The exchange between Achilles and Priam is informed by the same narrative pattern. After Achilles’ first speech of consolation to Priam (24.517–51), he urges the old man to sit down and rest. Priam’s reply is telling:
τὸν δ᾽ ἠμείβετ᾽ ἔπειτα γέρων Πρίαμος θεοειδής:
‘μή πω μ᾽ ἐς θρόνον ἵζε διοτρεφὲς ὄφρά κεν Ἕκτωρ
κεῖται ἐνὶ κλισίῃσιν ἀκηδής, ἀλλὰ τάχιστα
λῦσον ἵν᾽ ὀφθαλμοῖσιν ἴδω;
Then the godlike old man Priam answered him:
“Do not, beloved of Zeus, make me sit in a chair while Hector
lies uncared for in your dwelling, but as soon as may be
release him, that I may see him with my own eyes.
Priam is not ready to end his grieving. After a brief flare of anger, Achilles goes to the next room where the body lies and helps prepare the body for the journey home, lifting it onto the wagon himself, then delivers his second speech of consolation (617–42) to Priam. Finally, the two men eat a meal together, signifying their mutual consolation, Achilles for Patroclus, Priam for Hector.
Viewed in the light of the traditional narrative pattern, Hector’s refusal of wine in the present passage takes on yet another dimension. Though the full import of this gesture will not be realized until the next scene with Paris and Helen, we might wonder how the theme of consolation applies to Hector. Why does he need to be consoled?
Hecabe and the Trojan matrons make their way to the temple, bearing the beautiful robe that the queen has brought from the storeroom. The description of the robe is in Homer’s characteristically full style, inviting us to imagine its splendor and including its history (289–95). Paris, it seems, brought several from Sidonia, as he made his way back from Sparta with Helen, a detail that fits seamlessly with the narrative’s characteristic fullness, while subtly reminding us of the act that brought all this suffering in the first place.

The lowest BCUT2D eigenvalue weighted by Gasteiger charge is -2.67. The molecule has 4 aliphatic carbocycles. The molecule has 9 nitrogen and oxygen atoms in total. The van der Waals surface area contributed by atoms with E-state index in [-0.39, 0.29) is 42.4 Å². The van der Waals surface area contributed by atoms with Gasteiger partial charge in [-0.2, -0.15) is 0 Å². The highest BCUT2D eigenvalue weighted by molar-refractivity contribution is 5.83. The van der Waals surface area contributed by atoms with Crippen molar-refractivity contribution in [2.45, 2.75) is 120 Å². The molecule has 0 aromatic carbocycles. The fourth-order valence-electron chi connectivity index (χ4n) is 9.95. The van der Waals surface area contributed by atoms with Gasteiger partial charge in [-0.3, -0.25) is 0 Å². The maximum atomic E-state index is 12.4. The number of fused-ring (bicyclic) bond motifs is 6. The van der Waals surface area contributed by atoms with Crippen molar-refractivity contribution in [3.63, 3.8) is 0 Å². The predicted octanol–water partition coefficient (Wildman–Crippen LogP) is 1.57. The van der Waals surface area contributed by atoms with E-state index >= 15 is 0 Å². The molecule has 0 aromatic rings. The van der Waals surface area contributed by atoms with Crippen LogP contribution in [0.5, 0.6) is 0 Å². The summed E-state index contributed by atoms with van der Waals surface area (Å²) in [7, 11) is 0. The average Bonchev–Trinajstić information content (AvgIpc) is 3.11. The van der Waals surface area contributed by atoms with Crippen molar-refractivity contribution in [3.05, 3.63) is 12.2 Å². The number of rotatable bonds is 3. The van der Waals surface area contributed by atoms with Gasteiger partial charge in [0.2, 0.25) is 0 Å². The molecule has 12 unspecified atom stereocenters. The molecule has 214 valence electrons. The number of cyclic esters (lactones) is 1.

The final verses of this section add further shading to the portrait of Hector. He sends Hecabe off to offer a lavish gift to Athena. Meanwhile,
ἐγὼ δὲ Πάριν μετελεύσομαι ὄφρα καλέσσω
αἴ κ᾽ ἐθέλῃσ᾽ εἰπόντος ἀκουέμεν: ὥς κέ οἱ αὖθι
γαῖα χάνοι: μέγα γάρ μιν Ὀλύμπιος ἔτρεφε πῆμα
Τρωσί τε καὶ Πριάμῳ μεγαλήτορι τοῖό τε παισίν.
εἰ κεῖνόν γε ἴδοιμι κατελθόντ᾽ Ἄϊδος εἴσω
φαίην κε φρέν᾽ ἀτέρπου ὀϊζύος ἐκλελαθέσθαι.
I will go to find Paris, so that I might speak to him,
if he will listen to anything I say. Oh that the earth
would open beneath him, for the Olympian god has brought
great pain to the Trojans and great-hearted Priam and his children.
If I could see that man going down into Hades’ house,
then I could say that my heart had forgotten this joyless misery.
These words are startling, coming from the man we are accustomed to seeing as a paragon of selflessness, thinking only of others. We have seen Hector irritated with his feckless brother, frustrated that Paris will not step up and take responsibility for his actions, but this dark wish reveals a new level of deeply personal resentment and anger, which he, as “the good son,” feels keenly. As Homer’s portrait evolves, we will see that Hector is anything but a cardboard hero. His humanity is precisely what allows us to feel close to him as we never can with Achilles. The image of being swallowed up by the earth will recur twice more in Book Six, in the moments of deepest intimacy between Hector and Andromache, as each envisions losing the other. In those visions, as here, oblivion beckons as a way of escape from the misery to come.
Nagler, M. 1974. Spontaneity and Tradition: The Oral Art of Homer, 174–77. Berkeley and Los Angeles: University of California Press.
Van Nortwick, T. 1992. Somewhere I Have Never Travelled: The Second Self and the Hero’s Journey in Ancient Epic, 79–88. New York: Oxford University Press.
______________. 2008. Imagining Men: Ideals of Masculinity in Ancient Greek Culture, 74–77, 91–92. Praeger.